We have intended for some time to attend this annual event but the fates colluded with one another and conspired against our innocent plan. Until now, the fifth year that it has taken place, when we have at last succeeded in attending, twice. It was most impressive.
The "Grand salon de la généalogie" takes place in the Town Hall, or Mairie, of the fifteenth arrondissement of Paris, in two rooms on two floors of that imposing building. The rooms were far too small for the crowd that was there on a Thursday afternoon, much more comfortable for the slightly smaller crowd that showed up on Saturday, when we were able to attend with Madame O. It seems obvious that new accommodation will be required sooner rather than later.
There are moments when, in our intrepid reporting for you, Dear Readers, we feel that intense scrutiny may not be the best approach. We then take another approach to studying a situation, of standing aside and observing said situation (or, room, in this case) in its entirety. We found a spot up a few stairs, giving us an excellent view. What we observed at this salon was a presence of the same exhibitors of local genealogy societies or cercles, the same offensively oversized publicity posters of the commercial genealogy companies, the same professional genealogists at their tables as are always present at the Congrès national de généalogie we have described to you so often.
Yet, here, in this salon, there was more vibrant interest, more keen participation than, sad to say, we have ever seen at the Congrès event. As we continued our observation, it became apparent to us that one individual seemed to be moving everywhere, at times with the speed of a cockroach on amphetamines, speaking to everyone, instructing those at the very long table selling the publications of Archives & Culture (the sponsor of the salon, by the way), adjusting signs, seating, and anything else that was not perfect. We have never met Marie-Odile Mergnac, doyenne of genealogy publishing and author of about half of the books produced by her company, that selfsame Archives & Culture, but there was no mistaking the fact that this dynamo could be no other than she.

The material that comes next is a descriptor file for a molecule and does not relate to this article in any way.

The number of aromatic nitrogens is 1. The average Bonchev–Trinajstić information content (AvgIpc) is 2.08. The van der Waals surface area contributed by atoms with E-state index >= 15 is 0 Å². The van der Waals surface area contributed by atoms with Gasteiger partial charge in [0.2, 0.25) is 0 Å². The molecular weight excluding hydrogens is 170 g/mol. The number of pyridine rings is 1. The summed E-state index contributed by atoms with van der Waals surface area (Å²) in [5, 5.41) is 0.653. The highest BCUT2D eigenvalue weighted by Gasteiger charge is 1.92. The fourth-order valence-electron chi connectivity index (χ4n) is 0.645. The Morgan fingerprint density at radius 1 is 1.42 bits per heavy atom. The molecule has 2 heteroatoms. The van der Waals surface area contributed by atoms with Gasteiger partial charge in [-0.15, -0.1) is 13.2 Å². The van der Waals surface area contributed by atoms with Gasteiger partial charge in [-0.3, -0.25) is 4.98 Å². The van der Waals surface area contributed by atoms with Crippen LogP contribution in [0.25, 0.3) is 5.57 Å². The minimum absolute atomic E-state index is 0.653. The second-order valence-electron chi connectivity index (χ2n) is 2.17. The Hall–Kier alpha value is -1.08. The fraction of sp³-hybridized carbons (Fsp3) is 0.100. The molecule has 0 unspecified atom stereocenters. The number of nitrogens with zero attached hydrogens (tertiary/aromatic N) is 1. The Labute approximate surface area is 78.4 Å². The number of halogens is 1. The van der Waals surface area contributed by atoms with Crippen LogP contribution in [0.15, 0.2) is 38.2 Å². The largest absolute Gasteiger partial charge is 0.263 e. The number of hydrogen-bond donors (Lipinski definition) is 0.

We were awed as we watched her manipulate and manage the presenters and salespeople, all those with stands, with a quick and quiet efficiency. It would appear that she is also able to do this with consideration and finesse for we looked closely at the faces of those she instructed to see their reactions after she walked away and saw nary a negative one. Can the obvious success of this salon, seemingly so superior to the increasingly sad Congrès national de généalogie, really be down to the impressive skills of one woman? May we dare to add that the salon's success may also have been due to an element of that impetus so despised and reviled by the French: seeking to make a profit? As a large percentage of the exhibitors were also authors of books published by Archives & Culture, this is not an unreasonable supposition.
We decided to speak to some of the people we know who had stands there in order to test our theory. "How do you find this event in comparison with the Congrès?" we asked each. A disdainful "Pfffft!" was the general reply, meaning "No comparison," accompanied by just the slightest hint of that famed, French shrug. We then asked our key question: "Why do you think this event is so much livelier and better attended?" We expected some comment about the organizer or about business versus voluntary activity, which would support our theory, but no. Each gave us the same quizzical look, as if do say "Do you really need to ask?" Then they blurted the obvious for this poor foreigner: "C'est Paris!" ("It's Paris!")
Paris, Dear Readers, depending upon what kind of French person you may be, is either the heart and soul of France, or no part of France at all. In either case, the city seems to be able to add a frisson to all that takes place within her walls.
©2019 Anne Morddel